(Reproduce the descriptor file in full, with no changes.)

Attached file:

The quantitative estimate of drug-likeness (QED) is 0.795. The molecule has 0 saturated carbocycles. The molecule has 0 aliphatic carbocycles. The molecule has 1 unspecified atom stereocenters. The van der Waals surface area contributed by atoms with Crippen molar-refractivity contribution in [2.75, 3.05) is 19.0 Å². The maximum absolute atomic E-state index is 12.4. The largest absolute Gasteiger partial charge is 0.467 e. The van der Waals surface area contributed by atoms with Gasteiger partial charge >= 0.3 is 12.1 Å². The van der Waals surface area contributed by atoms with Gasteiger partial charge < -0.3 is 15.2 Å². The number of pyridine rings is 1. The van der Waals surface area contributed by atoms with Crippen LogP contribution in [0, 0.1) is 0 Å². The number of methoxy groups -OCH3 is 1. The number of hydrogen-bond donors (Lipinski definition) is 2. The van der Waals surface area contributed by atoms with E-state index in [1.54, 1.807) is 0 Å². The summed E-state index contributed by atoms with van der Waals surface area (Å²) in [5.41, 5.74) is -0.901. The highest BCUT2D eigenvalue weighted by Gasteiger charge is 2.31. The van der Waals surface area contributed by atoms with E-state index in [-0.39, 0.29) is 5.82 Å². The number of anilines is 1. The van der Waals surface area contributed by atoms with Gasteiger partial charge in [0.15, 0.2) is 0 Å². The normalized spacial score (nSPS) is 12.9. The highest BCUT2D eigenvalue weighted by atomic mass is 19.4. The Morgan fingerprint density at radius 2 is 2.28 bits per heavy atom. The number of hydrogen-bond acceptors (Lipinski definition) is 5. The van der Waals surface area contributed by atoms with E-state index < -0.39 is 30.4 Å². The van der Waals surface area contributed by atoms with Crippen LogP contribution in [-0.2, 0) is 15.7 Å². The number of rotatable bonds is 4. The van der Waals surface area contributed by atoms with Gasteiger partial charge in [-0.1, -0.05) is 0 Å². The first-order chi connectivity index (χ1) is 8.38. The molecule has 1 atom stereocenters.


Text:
The quantitative estimate of drug-likeness (QED) is 0.795. The molecule has 0 saturated carbocycles. The molecule has 0 aliphatic carbocycles. The molecule has 1 unspecified atom stereocenters. The van der Waals surface area contributed by atoms with Crippen molar-refractivity contribution in [2.75, 3.05) is 19.0 Å². The maximum absolute atomic E-state index is 12.4. The largest absolute Gasteiger partial charge is 0.467 e. The van der Waals surface area contributed by atoms with Gasteiger partial charge >= 0.3 is 12.1 Å². The van der Waals surface area contributed by atoms with Gasteiger partial charge < -0.3 is 15.2 Å². The number of pyridine rings is 1. The van der Waals surface area contributed by atoms with Crippen LogP contribution in [0, 0.1) is 0 Å². The number of methoxy groups -OCH3 is 1. The number of hydrogen-bond donors (Lipinski definition) is 2. The van der Waals surface area contributed by atoms with E-state index in [1.54, 1.807) is 0 Å². The summed E-state index contributed by atoms with van der Waals surface area (Å²) in [5.41, 5.74) is -0.901. The highest BCUT2D eigenvalue weighted by Gasteiger charge is 2.31. The van der Waals surface area contributed by atoms with E-state index in [-0.39, 0.29) is 5.82 Å². The number of anilines is 1. The van der Waals surface area contributed by atoms with Gasteiger partial charge in [0.15, 0.2) is 0 Å². The normalized spacial score (nSPS) is 12.9. The highest BCUT2D eigenvalue weighted by atomic mass is 19.4. The Morgan fingerprint density at radius 2 is 2.28 bits per heavy atom. The number of hydrogen-bond acceptors (Lipinski definition) is 5. The van der Waals surface area contributed by atoms with E-state index < -0.39 is 30.4 Å². The van der Waals surface area contributed by atoms with Crippen LogP contribution in [-0.2, 0) is 15.7 Å². The number of rotatable bonds is 4. The van der Waals surface area contributed by atoms with Gasteiger partial charge in [-0.1, -0.05) is 0 Å². The first-order chi connectivity index (χ1) is 8.38. The molecule has 1 atom stereocenters.